I’m sure the astrology guru’s out there are now nodding their heads sagely. “Oh, of course! How simple! Why didn’t I think of that?” Meanwhile, we astrology dummies are tilting our heads in puzzlement. “Yeah, and …?”
But I exaggerate; I wasn’t as lost as all that. I really did understand the basic concept that, for example, Fire and Water weaken each other, while Water and Water strengthen each other. So let’s go on from there. A couple points Mary made that I found quite salient are:
* Inimical pairs indicate stress, but that can be used to show the querent an opportunity for growth. Thus ED is a tool to help you spend more time with the dynamics of the process instead of just looking at the “event” indicated.
* For inimical pairs, have the querent look for another card in the spread that can mediate between them.
I’d have liked to see examples of these techniques, but unfortunately one of the shortcomings of a symposium is the severe time limitation imposed on presentations. But perhaps Mary can use this feedback for the book that I think she said she’s writing on this topic.
As a side note to all of this, there’s something on this topic that I’ve never seen adequately addressed. What if a card is next to several cards (like, for example, card 1 in the Celtic Cross)? Do you say, “Okay, this Wand card is next to 2 Cups, 1 Sword, 1 Pentacle, and 1 other Wand. Hmm. Averaging all those out, it should be weakened just a tiny bit,” or what? Just a thought.
So basically, I’m afraid I’m still tilting my head, but I’ll keep trying to figure it out. Someday, it’ll all come together and make complete sense. I hope.
(Mary, no doubt I’ve misstated your insights to some lesser or greater extent.)
** Spring Fever Symptom Solver **
As we sat in a circle around a Beltane alter that Melanie Oelerich prepared, she presented her “Beltane Layout”. Crescent Magazine has asked her to prepare a layout for each of the Sabbats, but since the current issue wasn’t going to make it in time for Beltane, they asked her to make one for the Summer Solstice instead. Since she had already created the Beltane spread, she decided to present it to us at BATS.
According to the BATS program, “This layout reveals the active and the receptive forces at work and the results of their interaction.” The most interesting thing I got out of it is that it provides a card for “what ritual you can do to deal with the change.” I thought that was a nice feature.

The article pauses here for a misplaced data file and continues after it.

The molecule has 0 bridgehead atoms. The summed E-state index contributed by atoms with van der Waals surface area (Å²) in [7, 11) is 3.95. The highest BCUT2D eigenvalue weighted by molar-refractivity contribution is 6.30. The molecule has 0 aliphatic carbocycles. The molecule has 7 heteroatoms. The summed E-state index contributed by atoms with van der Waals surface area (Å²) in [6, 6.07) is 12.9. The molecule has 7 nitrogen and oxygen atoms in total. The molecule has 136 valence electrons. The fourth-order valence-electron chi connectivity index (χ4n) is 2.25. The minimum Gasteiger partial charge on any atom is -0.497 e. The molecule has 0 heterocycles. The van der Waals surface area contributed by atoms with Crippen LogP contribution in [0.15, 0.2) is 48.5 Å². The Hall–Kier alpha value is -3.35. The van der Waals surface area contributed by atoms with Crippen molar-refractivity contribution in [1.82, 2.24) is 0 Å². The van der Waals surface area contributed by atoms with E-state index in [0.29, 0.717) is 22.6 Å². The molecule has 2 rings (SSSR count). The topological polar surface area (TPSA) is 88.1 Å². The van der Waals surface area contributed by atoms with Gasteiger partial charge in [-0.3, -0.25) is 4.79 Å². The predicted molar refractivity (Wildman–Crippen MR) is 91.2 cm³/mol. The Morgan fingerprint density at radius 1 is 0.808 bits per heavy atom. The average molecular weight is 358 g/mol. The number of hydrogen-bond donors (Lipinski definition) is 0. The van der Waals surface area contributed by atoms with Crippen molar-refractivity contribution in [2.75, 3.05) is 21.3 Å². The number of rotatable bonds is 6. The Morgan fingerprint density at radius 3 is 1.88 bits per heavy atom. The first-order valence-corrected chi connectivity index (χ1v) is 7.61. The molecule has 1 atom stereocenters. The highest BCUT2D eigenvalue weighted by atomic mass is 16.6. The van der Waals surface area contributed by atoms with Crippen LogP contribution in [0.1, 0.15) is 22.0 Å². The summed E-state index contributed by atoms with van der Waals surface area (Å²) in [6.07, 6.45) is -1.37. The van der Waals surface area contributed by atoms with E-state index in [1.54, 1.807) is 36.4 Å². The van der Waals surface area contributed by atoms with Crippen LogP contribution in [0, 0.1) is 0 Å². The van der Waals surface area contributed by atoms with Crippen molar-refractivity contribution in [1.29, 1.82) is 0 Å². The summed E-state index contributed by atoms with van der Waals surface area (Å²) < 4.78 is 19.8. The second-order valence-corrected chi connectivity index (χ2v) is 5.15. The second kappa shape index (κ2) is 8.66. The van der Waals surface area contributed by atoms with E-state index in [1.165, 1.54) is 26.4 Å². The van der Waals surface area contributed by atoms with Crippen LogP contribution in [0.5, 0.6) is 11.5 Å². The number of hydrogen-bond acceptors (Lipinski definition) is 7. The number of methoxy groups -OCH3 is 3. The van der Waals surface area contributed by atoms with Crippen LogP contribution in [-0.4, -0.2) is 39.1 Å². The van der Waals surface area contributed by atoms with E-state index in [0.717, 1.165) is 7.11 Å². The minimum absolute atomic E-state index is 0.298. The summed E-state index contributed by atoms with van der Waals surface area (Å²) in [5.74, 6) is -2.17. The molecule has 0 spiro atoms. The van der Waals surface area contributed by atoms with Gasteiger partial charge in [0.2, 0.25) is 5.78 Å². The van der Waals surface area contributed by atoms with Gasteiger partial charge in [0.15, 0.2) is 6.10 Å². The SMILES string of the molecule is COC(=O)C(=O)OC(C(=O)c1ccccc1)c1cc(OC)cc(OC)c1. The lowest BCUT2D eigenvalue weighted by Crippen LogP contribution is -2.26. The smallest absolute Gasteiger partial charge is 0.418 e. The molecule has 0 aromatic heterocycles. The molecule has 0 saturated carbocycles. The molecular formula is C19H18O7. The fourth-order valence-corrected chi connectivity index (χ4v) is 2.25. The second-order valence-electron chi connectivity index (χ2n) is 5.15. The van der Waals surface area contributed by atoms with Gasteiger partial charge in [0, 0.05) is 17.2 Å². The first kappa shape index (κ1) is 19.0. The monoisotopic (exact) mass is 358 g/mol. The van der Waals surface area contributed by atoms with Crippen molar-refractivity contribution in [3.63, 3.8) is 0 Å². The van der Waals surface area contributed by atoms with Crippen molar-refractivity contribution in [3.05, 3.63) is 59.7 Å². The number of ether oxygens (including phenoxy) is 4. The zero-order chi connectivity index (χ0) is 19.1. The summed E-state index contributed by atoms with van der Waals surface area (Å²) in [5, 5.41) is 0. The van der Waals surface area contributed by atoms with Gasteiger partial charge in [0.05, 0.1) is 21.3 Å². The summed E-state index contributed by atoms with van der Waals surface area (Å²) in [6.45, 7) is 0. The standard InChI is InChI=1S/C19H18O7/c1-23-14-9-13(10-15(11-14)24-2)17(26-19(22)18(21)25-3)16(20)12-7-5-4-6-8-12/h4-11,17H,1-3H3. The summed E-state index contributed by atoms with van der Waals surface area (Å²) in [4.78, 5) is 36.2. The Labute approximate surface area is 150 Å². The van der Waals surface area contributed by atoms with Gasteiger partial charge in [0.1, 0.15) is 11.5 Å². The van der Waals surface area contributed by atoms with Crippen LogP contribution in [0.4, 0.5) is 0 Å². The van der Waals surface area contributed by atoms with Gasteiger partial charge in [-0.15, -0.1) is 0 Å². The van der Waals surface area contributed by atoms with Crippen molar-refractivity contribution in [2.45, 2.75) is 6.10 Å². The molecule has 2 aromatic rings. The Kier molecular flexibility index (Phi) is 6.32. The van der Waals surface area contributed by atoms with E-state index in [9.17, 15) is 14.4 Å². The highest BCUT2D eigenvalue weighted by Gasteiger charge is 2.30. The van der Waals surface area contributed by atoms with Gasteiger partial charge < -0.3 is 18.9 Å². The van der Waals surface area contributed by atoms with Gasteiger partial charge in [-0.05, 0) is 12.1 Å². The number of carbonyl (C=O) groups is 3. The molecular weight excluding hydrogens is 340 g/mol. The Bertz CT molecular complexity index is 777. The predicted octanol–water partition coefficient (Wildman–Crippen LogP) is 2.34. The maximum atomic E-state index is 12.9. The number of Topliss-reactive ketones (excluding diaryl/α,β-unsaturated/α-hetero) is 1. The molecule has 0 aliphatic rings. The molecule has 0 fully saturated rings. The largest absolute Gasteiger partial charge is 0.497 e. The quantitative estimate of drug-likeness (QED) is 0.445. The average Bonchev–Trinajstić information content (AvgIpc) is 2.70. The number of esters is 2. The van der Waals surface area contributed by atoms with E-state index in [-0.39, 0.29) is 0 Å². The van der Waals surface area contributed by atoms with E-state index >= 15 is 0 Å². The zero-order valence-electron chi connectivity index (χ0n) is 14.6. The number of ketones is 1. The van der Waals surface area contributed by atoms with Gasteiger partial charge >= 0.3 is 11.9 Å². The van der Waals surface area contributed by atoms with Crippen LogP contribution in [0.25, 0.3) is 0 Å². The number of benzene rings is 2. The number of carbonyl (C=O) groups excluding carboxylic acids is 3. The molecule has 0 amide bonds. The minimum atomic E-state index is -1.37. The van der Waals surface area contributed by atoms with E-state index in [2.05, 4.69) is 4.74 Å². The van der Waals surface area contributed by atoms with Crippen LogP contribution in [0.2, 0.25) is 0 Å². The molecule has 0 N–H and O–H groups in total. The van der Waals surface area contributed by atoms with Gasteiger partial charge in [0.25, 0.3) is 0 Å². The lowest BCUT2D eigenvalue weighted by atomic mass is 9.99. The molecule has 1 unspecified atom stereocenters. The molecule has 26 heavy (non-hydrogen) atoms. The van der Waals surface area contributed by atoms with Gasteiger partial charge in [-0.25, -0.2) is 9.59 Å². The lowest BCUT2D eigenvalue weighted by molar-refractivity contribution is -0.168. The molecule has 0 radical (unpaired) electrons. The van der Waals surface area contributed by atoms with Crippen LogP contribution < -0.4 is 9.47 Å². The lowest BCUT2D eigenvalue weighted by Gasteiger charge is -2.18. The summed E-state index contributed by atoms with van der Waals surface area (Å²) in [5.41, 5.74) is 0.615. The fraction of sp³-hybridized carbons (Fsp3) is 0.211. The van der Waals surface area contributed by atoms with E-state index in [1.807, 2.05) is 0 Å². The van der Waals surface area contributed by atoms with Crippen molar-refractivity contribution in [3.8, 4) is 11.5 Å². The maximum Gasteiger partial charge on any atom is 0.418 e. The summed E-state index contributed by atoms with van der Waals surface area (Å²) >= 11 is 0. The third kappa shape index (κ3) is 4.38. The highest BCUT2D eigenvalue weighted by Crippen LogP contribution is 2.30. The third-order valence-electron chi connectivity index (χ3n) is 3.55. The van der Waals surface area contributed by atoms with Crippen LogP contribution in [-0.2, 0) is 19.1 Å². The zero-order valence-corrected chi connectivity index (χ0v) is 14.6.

I would present the spread here, but it’s next to impossible to do so without graphics capability. You’ll just have to start getting Crescent Magazine. They should be including this spread in an issue next year at this time.
** The Bow Spread **
Before beginning his presentation on the spread he calls “The Bow Spread”, Mark Ryan, the creator of the Greenwood Tarot, noted that he originally named his deck “The Wildwood deck”. But the publisher thought that was too … well, too wild, so Mark had to change the name. (NOTE: This deck was eventually remade and retitled as “The Wildwood Tarot“.) Then as an introduction to this spread, Mark noted that life is a field of energy that permeates the universe, like light and gravity. Therefore, you get out of this conscious, living universe what you put into it.
The Bow Spread is intended for the “BIG” questions, the issues that underlie the more mundane questions we typically ask. It consists of a significator, four cards that make up the bow (cards 2 through 5) and two cards that make up the arrow (cards 6 and 7). The bow is the querent, and the arrow is a spell, intent, desire, will, etc.
The spread looks like this:
Card 1, the significator, is chosen by the querent and will indicate the heart of the question, or rather, the underlying issue at the base of the question.
Card 2 (the grip of the bow) is the heart of the matter. I, and someone else in the audience too, asked questions to try to discern what’s the difference between cards 1 and 2. I didn’t get a very illuminating answer, which is why this may not seem very clear now to you. If anyone else who was there figured it out, please do shed some light!
Card 3 is the conscious part of the question.
Card 4 is the subconscious (i.e., emotional) aspect of the question.
Card 5 (the bow string) is the energy passing through the issue.
Card 6 is your will, talents, gifts, etc. that will aim your intent.
Card 7 is what will bring resolve, healing, breakthrough, etc.
Mark also indicated that this spread can be performed iteratively. You would first pick a card from the spread to use as the new significator. Then reshuffle and layout another Bow Spread. You can do this as many times as you need to.
** Tales from the Dark Side. **